Liver cancer causes more than 700,000 cancer deaths each year worldwide [31, 32]. Significantly the incidence and mortality of HCC is much higher in males than females, with greater than threefold difference [32–34]. Both sex hormones and/or their receptors and the sex chromosome genes have been postulated to contribute to such sex differences, the mechanisms of which, however, could be quite complex [35–40]. As a proto-oncogene on the Y chromosome, TSPY is expressed in a subclass of male HCC cases (30–40%), frequently associated with the global hypomethylation of the genomic DNA, including its own promoter sequence [27, 28]. However, beside its general functions in cell proliferation and growth, the exact mechanism(s) by which TSPY exerts on the oncogenic processes in HCC patients remains unknown.
In order to determine the effects of TSPY expression on HCC, we overexpressed TSPY in the HCC cell line, HuH-7, and analyzed the differential gene expression patterns between HuH-7 cells expressing and non-expressing the TSPY transgene using transcriptome analysis, and correlated the results with those derived from comparative study between the male HCC cases with high TSPY expression and non-expression (silent) from the Cancer Genome Atlas (TCGA) [27, 41]. We identified 16 genes that were potentially regulated by TSPY and their differential expression could be correlated with the prognoses of the HCC patients. Among these genes, TSPY upregulates cell-cycle regulators and components of cell-division machinery, e.g. BUB1, CDC25B, CDC45, CENPA, PRC1, PRIM1, RRM2, and SPC24, as well as growth factor receptors, e.g. ADGRD1 and HMMR, which are associated with unfavorable prognosis and poor survivals of the patients while the expression of PPARGC1A, SLC25A25 and SOCS2 are inversely correlated with TSPY expression but are associated with favorable prognosis and better survival of the patients. Our results suggest that ectopic expression of the Y-located TSPY could promote the expression of pro-oncogenic genes and suppression of anti-oncogenic genes in HCC, thereby contributing to the male predominance of this deadly cancer.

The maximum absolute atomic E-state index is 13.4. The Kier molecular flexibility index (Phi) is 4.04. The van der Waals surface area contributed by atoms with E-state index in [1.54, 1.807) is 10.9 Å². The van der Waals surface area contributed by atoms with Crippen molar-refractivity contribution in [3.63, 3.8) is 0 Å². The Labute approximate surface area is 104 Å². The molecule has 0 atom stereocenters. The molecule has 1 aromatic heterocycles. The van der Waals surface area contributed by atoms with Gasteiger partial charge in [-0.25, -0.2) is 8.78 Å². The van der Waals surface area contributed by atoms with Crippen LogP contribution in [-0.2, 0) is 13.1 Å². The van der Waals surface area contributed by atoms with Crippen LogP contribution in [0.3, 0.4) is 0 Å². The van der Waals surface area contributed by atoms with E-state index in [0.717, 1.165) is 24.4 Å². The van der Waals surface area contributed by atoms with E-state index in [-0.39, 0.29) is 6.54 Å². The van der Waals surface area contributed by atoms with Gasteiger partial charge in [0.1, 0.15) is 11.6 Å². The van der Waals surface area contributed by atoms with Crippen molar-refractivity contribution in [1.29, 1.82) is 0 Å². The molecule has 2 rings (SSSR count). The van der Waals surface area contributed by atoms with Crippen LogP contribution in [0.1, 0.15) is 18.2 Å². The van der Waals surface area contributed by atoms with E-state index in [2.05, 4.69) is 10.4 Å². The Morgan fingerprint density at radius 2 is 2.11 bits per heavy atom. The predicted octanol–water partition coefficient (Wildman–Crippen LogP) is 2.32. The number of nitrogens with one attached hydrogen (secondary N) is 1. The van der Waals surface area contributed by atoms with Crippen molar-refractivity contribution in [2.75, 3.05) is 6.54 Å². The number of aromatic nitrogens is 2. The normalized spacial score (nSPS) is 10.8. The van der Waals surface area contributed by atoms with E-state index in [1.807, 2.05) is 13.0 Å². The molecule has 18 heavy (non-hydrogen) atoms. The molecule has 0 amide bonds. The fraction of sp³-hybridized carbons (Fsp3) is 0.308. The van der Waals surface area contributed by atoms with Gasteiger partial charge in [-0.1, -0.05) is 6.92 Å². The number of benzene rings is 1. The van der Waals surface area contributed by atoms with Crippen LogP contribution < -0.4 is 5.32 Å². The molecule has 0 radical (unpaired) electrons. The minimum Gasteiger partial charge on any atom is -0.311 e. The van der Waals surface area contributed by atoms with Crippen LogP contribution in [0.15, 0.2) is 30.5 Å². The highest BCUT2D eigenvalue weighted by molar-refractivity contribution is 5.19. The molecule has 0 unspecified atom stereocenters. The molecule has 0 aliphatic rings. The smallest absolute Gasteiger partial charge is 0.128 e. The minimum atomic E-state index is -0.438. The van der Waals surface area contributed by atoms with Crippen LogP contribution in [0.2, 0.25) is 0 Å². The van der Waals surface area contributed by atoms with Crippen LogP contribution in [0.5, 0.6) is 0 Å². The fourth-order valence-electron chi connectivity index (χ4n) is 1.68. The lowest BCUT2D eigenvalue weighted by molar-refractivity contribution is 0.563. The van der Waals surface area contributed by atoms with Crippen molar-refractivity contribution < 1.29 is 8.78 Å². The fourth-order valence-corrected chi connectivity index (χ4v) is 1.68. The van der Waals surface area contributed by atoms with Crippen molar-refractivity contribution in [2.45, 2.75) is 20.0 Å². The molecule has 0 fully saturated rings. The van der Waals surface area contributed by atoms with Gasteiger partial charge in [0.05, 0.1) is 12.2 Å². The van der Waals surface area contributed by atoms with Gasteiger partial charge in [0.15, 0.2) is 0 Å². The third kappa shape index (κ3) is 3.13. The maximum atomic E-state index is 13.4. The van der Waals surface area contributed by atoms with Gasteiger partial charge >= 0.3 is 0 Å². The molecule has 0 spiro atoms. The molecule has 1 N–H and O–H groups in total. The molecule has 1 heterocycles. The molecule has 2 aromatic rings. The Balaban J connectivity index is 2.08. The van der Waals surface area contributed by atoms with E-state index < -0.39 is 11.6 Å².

Cell culture and lentiviruses
Western-blot was performed as described previously , using anti-TSPY mouse monoclonal antibody (clone 17, generated in our laboratory) and anti-β-actin mouse monoclonal antibody (clone AC-15, Sigma-Aldrich). Immunoreactive signals were visualized by IRDye680RD conjugated anti-mouse IgG antibody, and recorded by the Odyssey system (LI-COR, Lincoln, NE).